Two new law changes which could lead to prison sentences, will have serious ramifications for directors' and officers' cover.
New data protection legislation, to be introduced on March 1, could see directors ultimately facing jail for failing to provide appropriate protection or holding inaccurate information on individuals.
In addition, the Home Office will consult this spring on implementing a Law Commission recommendation that directors be held liable for collective management failure to prevent accidents.
First City Insurance Brokers divisional director John Sevstopulo said: "There could well be occasions when directors think they are covered, but are not actually covered, they expect their policy to respond and they are looking for someone to blame."
An independent report reveals that two-thirds of company directors are unaware they will be personally liable for the accuracy of their databases in a matter of weeks.
About 88% of consumers questioned in the report, compiled for GB Information Management, said they would pursue their rights.
The report also revealed that nine out ten finance industry businesses are unaware that the Data Protection Act, 1998, becomes active next month.
GB Information Management managing director Iain Johnston said: "There is a deep-seated ignorance about the new act across the UK generally, not just the financial sector."
A change in law will also make it easier to prosecute directors responsible for causing fatal accidents.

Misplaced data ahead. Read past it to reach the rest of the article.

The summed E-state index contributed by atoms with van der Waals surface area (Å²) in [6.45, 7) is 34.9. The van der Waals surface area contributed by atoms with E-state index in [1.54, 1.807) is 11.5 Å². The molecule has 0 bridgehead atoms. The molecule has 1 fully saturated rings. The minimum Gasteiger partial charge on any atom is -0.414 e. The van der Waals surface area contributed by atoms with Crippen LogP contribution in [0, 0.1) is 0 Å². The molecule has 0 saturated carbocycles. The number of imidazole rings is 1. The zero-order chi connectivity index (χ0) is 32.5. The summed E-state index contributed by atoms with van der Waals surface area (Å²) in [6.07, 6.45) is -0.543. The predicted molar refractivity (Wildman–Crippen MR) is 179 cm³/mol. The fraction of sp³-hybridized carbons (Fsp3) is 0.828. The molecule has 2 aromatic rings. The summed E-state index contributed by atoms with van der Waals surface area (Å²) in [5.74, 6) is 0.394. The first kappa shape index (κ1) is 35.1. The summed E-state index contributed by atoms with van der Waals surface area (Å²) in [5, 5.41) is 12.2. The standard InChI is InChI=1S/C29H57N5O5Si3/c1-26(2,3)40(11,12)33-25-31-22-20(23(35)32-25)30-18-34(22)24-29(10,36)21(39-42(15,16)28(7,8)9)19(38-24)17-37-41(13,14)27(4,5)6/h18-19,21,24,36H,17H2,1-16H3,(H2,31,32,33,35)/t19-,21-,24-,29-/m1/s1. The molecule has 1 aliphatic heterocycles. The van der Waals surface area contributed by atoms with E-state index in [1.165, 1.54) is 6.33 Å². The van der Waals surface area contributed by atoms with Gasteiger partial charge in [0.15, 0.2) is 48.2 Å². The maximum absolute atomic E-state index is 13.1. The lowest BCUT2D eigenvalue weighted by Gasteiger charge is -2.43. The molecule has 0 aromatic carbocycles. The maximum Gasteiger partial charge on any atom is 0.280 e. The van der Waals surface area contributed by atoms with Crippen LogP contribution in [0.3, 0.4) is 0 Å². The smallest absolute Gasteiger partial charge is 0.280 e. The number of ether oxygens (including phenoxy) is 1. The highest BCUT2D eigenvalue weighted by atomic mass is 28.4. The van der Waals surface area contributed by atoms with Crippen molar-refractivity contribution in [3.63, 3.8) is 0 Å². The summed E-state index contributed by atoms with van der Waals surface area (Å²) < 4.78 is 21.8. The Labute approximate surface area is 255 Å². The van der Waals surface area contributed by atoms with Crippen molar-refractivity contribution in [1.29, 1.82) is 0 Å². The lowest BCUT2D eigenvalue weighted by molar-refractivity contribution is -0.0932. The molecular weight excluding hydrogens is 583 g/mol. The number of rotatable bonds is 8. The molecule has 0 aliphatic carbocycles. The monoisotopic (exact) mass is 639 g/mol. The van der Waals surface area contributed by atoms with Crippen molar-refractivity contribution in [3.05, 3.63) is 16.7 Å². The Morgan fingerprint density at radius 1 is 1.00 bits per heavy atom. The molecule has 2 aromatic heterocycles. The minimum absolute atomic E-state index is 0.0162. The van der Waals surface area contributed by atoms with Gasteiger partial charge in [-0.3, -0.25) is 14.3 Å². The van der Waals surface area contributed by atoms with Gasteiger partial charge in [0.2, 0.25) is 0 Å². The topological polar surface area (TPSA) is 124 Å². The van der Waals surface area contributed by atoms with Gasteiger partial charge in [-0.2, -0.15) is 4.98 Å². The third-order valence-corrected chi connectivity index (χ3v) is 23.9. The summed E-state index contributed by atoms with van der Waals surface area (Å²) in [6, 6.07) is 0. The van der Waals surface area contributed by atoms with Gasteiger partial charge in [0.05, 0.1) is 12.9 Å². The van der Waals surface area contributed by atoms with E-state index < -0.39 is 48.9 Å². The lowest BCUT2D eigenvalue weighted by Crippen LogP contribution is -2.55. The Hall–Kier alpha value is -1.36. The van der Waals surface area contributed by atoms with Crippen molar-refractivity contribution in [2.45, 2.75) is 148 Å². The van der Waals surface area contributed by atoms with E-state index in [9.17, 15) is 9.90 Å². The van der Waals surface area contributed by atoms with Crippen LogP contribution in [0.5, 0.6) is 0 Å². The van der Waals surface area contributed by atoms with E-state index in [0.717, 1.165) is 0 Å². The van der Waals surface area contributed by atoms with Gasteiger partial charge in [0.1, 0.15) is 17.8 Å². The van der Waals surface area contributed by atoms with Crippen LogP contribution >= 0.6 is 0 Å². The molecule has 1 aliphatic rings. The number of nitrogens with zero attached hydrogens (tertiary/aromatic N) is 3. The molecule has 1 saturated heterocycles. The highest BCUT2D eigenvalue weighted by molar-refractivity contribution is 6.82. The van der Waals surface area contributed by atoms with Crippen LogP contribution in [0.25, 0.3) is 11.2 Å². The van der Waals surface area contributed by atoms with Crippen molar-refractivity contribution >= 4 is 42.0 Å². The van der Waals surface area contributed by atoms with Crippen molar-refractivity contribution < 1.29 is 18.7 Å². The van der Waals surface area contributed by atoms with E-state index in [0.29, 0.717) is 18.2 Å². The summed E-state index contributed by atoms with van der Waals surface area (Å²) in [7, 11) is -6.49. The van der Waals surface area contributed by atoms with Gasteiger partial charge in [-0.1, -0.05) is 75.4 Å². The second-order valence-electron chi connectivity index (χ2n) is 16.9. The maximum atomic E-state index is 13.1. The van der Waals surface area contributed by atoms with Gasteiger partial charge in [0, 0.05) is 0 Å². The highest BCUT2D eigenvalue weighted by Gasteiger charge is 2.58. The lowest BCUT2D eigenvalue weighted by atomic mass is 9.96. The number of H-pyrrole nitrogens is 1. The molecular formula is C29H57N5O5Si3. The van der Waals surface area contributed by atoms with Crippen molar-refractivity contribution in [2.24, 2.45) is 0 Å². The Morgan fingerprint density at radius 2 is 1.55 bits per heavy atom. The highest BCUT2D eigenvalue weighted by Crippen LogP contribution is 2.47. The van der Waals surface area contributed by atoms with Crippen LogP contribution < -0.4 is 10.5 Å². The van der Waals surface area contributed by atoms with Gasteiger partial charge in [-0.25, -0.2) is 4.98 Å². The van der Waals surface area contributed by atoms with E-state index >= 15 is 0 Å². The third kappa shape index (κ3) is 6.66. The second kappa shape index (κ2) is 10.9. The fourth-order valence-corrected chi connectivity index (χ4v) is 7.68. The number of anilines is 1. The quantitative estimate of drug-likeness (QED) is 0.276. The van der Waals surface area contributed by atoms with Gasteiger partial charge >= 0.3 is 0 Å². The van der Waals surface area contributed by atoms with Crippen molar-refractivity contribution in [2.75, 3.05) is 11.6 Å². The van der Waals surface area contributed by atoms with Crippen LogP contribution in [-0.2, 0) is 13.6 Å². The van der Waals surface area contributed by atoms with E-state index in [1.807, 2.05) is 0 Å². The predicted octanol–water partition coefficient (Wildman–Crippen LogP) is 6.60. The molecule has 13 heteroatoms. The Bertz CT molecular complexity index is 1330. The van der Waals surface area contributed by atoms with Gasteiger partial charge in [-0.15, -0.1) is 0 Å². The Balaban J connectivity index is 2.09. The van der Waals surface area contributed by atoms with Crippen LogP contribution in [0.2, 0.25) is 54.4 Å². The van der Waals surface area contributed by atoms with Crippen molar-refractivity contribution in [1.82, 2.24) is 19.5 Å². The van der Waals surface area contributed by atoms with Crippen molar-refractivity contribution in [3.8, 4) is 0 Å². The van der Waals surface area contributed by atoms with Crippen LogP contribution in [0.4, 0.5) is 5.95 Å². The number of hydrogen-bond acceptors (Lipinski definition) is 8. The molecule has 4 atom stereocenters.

The directors and officers insurance sector is bracing itself for a batch of new policy requests.
The Government plans to tighten legislation, following recommendations made by the law reform body, the Law Commission.
It is understood the new legal test facing a director could be the failure to do everything reasonably practicable to prevent accidents. Many could face jail.
With company cover on fatalities proving lucrative for insurers it is likely they will hike their premiums or restrict policy cover, rather than lose business.
Sevstopulo said that instead of increasing prices or restricting policies, insurers should "scrutinise individual directors and working practices of companies".
He said the new legal threat could see the potential for a lot more claims being received in the D and O sector.
Indemnity will generally cover defence costs of directors accused, cover ceasing if a case is proven and an individual found guilty.
CBC UK director Brian Bendle said brokers can capitalise on the fears of directors and officers resulting from the change in law.
"From a selfish sales point of view it makes it easier to sell policy. It is even more important to buy D and O and it should encourage companies."